The College Board, the not-for-profit organization that oversees the Advanced Placement program, recently announced its plans to alter AP registration policies. Since this decision directly affects students who are considering enrolling in AP courses, you must know exactly which changes will take place, as well as when. -- AP exam registration will now take place in November.
South Korea said it's considering holding talks with North Korea in efforts to help improve relations between the latter and the U.S. since their summit fell apart in Vietnam last month. South Korea's Blue House presidential office confirmed a Yonhap News Agency report that it's mulling a meeting with its reclusive neighbor. Both the U.S. and North Korea “absolutely don't want” to revert to the situation before 2017 when there was conflict and confrontation, Yonhap cited an unidentified high-level official at the Blue House as saying.
Iranian human rights lawyer Nasrin Sotoudeh will not appeal a 12-year prison sentence imposed on her last week for "encouraging corruption and debauchery", her husband said on Sunday. "She said she wouldn't want to appeal, and the reason is that the judicial process is unfair and such protests will do no good," Reza Khandan told AFP over telephone. "She does not want to undertake any judicial action since she does not agree with the judicial process.
Erin Foster posts her father's joke about the college admissions scandal to Instagram, which says he'd be in prison if his daughter wanted to go to college.
United States Special Representative for Venezuela Elliott Abrams and Russian Deputy Foreign Minister Sergei Ryabkov are due to meet in Rome this week to discuss the situation in Venezuela, diplomats from the two countries said. Venezuela, a close ally of Moscow, is in political turmoil. The United States and many other Western countries back Juan Guaido, head of the opposition-controlled National Assembly who invoked the constitution in January to assume an interim presidency, while Russia says President Nicolas Maduro remains the country's only legitimate leader.
The New Zealand leader's promise of tightened gun laws in the wake of the Christchurch mosque shootings has been widely welcomed by a stunned population. Prime Minister Jacinta Ardern said her Cabinet will consider the details of the changes on Monday. She has said options include a ban on private ownership of semi-automatic rifles that were used with devastating effect in Christchurch and a government-funded buyback of newly outlawed guns.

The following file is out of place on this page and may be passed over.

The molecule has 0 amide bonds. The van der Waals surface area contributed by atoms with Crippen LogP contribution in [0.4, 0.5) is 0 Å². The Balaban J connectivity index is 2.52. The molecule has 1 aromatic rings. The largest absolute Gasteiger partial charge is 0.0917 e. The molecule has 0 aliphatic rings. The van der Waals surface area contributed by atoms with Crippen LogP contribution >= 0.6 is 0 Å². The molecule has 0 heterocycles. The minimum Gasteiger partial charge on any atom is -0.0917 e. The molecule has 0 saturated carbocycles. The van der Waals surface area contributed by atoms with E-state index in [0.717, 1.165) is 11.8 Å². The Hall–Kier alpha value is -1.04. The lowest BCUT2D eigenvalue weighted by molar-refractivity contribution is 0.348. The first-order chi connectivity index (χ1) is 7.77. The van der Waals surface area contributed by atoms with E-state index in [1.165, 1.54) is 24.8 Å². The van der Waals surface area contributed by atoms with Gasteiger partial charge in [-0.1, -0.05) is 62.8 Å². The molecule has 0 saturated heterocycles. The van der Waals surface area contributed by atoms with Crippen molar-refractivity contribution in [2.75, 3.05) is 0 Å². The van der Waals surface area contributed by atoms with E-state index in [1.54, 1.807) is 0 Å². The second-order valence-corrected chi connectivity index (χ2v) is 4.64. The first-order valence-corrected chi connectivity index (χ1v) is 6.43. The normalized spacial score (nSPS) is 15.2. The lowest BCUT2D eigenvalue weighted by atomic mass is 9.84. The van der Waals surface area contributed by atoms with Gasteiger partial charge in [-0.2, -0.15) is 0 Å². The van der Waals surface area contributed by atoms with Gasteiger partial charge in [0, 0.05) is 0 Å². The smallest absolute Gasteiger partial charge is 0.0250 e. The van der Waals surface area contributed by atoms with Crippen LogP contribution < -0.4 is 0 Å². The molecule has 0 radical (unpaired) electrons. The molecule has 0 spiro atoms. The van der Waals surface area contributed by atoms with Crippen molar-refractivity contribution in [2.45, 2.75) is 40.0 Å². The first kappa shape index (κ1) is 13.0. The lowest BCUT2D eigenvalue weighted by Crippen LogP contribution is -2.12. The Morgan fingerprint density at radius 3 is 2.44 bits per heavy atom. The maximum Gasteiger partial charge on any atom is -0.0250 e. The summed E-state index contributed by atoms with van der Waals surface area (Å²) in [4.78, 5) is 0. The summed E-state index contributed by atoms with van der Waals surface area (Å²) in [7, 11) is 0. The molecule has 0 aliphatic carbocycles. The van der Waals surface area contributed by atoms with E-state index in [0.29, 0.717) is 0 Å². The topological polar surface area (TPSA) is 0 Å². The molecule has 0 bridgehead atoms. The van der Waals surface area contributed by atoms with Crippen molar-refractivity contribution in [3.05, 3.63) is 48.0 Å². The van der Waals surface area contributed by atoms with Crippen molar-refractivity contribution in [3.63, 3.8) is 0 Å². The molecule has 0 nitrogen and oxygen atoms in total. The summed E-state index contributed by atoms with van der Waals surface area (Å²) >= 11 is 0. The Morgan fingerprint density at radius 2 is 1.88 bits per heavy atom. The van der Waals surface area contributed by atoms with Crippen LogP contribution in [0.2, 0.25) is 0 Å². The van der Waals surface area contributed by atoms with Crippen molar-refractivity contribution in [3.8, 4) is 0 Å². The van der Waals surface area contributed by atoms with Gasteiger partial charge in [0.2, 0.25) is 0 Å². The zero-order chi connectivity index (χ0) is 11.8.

Mass shootings at two mosques in the New Zealand city of Christchurch have left at least 50 people dead. The main shooting happened at Al Noor Mosque in a suburb west of the city center, where 42 people were killed. A second attack took place at Linwood Mosque in the east, where seven were left dead.
But these are not normal times, and Ms Abrams, who came within a percentage point and a half of becoming the first African-American female governor in US history, is in the unusual - some might say enviable - position of being encouraged to think about running for president. Ms Abrams, who was the former minority leader of the Georgia House of Representatives, sat down last week with Steven Ginsberg, The Washington Post's national editor, and talked about the choices, the timetable and what kind of presidential campaign she would run. If she decides to make the leap, the campaign would talk about race and identity, organising, voter engagement and voter suppression, among other things.